The big-ticket films that will follow across industries — Tubelight, Randamoozham (aka The Mahabharata), 2.0 — are going to feel the brunt of these expectations the most.
And Tubelight is the first of these films to release.
When it opens in theatres on 23 June, Tubelight will also be competing against other Salman Khan movies. The Kabir Khan-Salman Khan combination has set records previously — Ek Tha Tiger's Rs 199 crore (domestic) box office collection was considered phenomenal in 2012; in 2015, Bajrangi Bhaijaan outdid all previous Salman movies to earn Rs 626 crore (worldwide). It is the fifth-highest earning Indian film at present.
The expectation is that Kabir Khan and Salman's latest will outpace Bajrangi Bhaijaan, and leapfrog ahead to another milestone.
There is at least one stumbling block in its path. With just a week-and-a-half to go before its scheduled release, reports emerged that Tubelight might not open in Pakistan as expected. The reasons offered were, fear of business of local films being adversely affected, the Tubelight rights being too highly priced, and the India-China War of 1962 (which forms the backdrop of the film) being a sensitive subject for Pakistan. If the Pakistan release doesn't go through as planned, Tubelightcould stand to lose around Rs 35 crore.
A big China release may more than offset that loss — if Tubelight does release in the land of the dragon. Much depends on how the Chinese government (which has strict restrictions on the number of non-Mandarin films allowed to be screened in the country) views the subject matter of the Salman-starrer, and how China has been portrayed in the film. Tubelight does have a Chinese leading lady in Zhu Zhu, which could be a big draw for audiences there.
Meanwhile, optimistic predictions are already being made for Tubelight — and its opening day/first weekend box office collections.
After Friday, 23 June, Tubelight has the advantage of the weekend (Saturday, Sunday), followed by the public holiday for Eid on Monday.
Trade experts predict that this is when its business will see a massive surge, and a four-day opening weekend should give Tubelight's overall collections a substantial boost.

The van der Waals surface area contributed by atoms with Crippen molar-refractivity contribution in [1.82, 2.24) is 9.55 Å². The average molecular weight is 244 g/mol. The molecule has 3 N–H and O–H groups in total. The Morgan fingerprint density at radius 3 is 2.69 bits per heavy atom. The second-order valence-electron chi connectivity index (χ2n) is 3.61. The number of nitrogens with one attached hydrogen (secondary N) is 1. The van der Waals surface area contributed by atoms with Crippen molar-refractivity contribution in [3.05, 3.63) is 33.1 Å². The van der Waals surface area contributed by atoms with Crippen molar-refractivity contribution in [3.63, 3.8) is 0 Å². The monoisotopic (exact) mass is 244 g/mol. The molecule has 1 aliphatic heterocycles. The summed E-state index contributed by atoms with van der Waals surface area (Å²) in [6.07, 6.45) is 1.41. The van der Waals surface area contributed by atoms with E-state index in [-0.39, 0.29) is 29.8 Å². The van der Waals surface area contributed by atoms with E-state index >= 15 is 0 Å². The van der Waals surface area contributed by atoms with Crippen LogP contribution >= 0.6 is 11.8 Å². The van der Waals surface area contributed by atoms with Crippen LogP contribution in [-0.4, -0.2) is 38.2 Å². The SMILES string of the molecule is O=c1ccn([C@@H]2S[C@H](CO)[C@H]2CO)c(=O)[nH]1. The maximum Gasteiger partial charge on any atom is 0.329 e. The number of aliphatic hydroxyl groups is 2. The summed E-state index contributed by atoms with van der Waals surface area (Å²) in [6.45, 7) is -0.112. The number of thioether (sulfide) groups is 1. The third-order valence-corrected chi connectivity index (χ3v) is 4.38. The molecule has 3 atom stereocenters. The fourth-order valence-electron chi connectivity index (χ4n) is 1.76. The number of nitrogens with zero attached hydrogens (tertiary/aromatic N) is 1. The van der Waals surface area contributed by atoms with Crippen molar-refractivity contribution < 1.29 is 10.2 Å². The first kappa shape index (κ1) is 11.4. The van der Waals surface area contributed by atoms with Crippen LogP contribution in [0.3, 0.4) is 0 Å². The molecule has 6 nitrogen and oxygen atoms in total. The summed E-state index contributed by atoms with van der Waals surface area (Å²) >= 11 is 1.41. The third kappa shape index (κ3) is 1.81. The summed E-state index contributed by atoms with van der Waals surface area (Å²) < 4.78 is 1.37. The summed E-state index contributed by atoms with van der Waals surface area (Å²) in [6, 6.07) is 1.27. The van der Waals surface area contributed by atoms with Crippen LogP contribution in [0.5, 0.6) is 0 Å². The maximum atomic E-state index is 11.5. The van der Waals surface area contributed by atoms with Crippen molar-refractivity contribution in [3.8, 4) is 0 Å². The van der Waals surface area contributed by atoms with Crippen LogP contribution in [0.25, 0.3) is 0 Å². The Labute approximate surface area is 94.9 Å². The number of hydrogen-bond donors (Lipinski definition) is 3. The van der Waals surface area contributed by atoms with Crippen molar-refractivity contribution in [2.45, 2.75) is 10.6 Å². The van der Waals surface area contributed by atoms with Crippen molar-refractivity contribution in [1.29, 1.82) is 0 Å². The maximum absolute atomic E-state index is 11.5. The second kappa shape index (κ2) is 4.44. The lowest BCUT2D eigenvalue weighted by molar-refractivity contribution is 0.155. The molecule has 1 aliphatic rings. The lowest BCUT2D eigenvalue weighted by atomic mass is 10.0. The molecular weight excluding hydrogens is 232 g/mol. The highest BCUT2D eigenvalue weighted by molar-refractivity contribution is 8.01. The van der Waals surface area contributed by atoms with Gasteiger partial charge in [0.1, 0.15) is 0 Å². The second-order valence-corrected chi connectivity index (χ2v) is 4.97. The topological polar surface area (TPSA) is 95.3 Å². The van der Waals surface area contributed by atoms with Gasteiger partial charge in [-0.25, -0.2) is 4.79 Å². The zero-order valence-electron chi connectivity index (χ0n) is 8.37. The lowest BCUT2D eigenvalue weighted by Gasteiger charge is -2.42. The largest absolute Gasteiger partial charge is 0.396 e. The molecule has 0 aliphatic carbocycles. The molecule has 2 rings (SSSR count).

Firstpost will be tracking those numbers too; in the meantime, here's a quick look at the numbers Tubelight, and Salman, will be hoping to hit:
Highest-ever opening day collection for an Indian film: Rs 100 crore for Baahubali 2.
Highest-ever opening day collection for a Hindi film: Rs 44 crore for Happy New Year.
Salman's highest-ever opening day collection: Rs 40.35 crore for Prem Ratan Dhan Paayo.
Highest domestic collection for a Hindi-language film: Rs 387+ crore for Dangal (Hindi dubbed film: Rs 501 crore for Baahubali 2)
Highest domestic collection for a Salman film: Rs 320.48 crore for Bajrangi Bhaijaan.
Highest overseas collection for a Hindi/Indian film: Rs 1,441 crore for Dangal.
Highest overseas collection for a Salman film: Rs 193+ crore for Bajrangi Bhaijaan.
Highest overall collections for a Hindi/Indian film: Rs 1,930 crore for Dangal.
Highest overall collections for a Salman film: Rs 626 core for Bajrangi Bhaijaan.
Overall box office collections of last five Salman Khan releases:
1. Sultan (2016): Rs 584 crore; 2. Prem Ratan Dhan Paayo (2015): Rs 432 crore; 3. Bajrangi Bhaijaan (2015): Rs 626 crore; 4. Kick (2014): Rs 352 crore; 5. Jai Ho (2014): Rs 200 crore (approximate).
Omar Qureshi, Bollywood expert and film critic, told Firstpost: "Salman Khan has been going from strength with each release of his. In fact it was he who told me in an interview 'We shouldn't celebrate just a total of Rs 100 crore. We have the potential of making it a 1000 or 2000 crore'. He was darned right. With 3,000 screens in India and 300 plus overseas, Tubelight is set to light up the world. He's been on a winning formula for several years now, so yes, it's bound to be a monster hit. And in one language alone. Such is the muscle of Salman and it gets flexed a lot more on Eid!"
Watch the trailer for Tubelight here:
Published Date: Jun 21, 2017 06:09 pm | Updated Date: Jun 23, 2017 11:50 am